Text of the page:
The trails to Conference Center AS were even slower than the first loop. Less than a half mile out of Tinaja AS I felt my right Achilles hurting. The slipping and sliding over mist-slicked rocks and uneven footing seemed to have finally caught up with me. The Achilles combined with the technical climbing and descents through the hilliest part of the course slowed me to what was at times just under a 30 minute pace. And about halfway to the Conference Center I found that my half an energy bar had worn off. I was starving. But I insisted I could wait to the aid station as I thought we were close. The trail seemed to stretch on and on, and with each turn that didn’t lead to the aid station, I grew more and more angry. Fi just let me vent, but I know she probably wanted to knock me upside the head and tell me to just eat one of the cookies I had in my pack. She could tell when I felt good because I would make conversation, but when I fell down the rabbit hole I would either get quiet, or start cussing everything in sight. Fi has paced me enough that she knows this by now though. Finally we reached the Conference Center, where we took a little longer to sit and eat.

The flat “tombstone” rocks became increasingly slick through the night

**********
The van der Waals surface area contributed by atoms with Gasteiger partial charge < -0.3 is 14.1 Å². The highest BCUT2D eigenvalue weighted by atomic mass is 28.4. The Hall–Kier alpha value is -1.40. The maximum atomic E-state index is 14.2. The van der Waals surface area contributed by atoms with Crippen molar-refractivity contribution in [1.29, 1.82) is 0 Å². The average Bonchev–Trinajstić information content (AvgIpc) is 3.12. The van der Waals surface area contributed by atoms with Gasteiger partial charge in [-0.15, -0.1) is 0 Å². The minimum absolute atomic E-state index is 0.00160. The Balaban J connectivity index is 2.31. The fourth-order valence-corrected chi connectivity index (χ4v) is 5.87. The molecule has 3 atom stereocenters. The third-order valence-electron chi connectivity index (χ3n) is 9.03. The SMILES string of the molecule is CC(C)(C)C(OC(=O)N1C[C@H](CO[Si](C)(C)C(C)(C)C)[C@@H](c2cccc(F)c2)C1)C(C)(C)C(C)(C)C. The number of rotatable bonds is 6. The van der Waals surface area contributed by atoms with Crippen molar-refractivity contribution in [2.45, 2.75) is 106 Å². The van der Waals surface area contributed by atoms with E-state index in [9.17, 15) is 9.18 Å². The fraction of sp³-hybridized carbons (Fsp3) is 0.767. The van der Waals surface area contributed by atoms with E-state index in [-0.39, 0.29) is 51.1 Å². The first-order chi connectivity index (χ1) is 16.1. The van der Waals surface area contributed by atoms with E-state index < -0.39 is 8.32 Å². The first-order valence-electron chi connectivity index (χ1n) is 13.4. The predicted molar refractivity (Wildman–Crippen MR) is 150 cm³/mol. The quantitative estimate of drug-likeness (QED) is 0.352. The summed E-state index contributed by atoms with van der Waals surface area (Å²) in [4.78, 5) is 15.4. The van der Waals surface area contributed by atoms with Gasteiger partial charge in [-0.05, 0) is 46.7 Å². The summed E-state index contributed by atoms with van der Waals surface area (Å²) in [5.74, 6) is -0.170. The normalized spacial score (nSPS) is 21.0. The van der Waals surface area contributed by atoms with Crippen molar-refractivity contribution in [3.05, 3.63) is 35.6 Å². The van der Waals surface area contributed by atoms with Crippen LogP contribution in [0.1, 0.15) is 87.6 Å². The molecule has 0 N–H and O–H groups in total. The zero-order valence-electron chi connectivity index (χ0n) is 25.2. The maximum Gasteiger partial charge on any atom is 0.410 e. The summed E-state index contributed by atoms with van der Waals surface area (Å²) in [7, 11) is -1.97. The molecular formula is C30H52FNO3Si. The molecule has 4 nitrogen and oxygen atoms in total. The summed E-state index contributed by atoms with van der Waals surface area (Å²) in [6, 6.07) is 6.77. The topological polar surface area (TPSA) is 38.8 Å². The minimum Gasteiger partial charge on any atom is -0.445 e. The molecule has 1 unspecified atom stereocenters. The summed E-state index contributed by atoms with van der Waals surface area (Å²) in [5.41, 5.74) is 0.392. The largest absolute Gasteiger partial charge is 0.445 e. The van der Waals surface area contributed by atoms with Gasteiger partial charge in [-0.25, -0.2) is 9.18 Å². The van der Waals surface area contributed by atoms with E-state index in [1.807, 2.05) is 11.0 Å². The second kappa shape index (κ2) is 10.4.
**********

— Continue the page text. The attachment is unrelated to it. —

I knew that after the Conference Center AS we had relatively flat, dirt single track until the climb to Cedar Chopper. My good spirits returned and we even ran a bit along the river as we made our way to the climb. I found I could run the flats without aggravating the Achilles, it was the slippery rocks that were bothering it. When we reached the climb, it didn’t seem as bad in the dark as it hard earlier in the day, maybe because we were moving so much slower. We made it up and around to Cedar Chopper AS, where I sat while Fi went to find Cathy at the car (she was napping until we arrived). It took Fi and Cathy longer than I expected, but I relished the ability to sit for a while. However, the wind was picking up outside the tent and the ever-present mist had turned into actual rain drops. I didn’t want to stay around too long if a storm was brewing. Another runner was in the aid station debating if he should continue. He had been throwing up bile and only covered 5 miles in 4 hours. I believe he decided to drop, but I am not sure. Fi and Cathy returned to the aid station tent with a grilled cheese for me and Cathy outfitted to run. I changed out my headlamp for a fresh one (my waist lamp had died hours ago and I didn’t want to trust my first headlamp to last much longer. As a side note, I need to get a better waist lamp). We headed out with me still eating the grilled cheese. I was anxious to get going and keep ahead of the storm.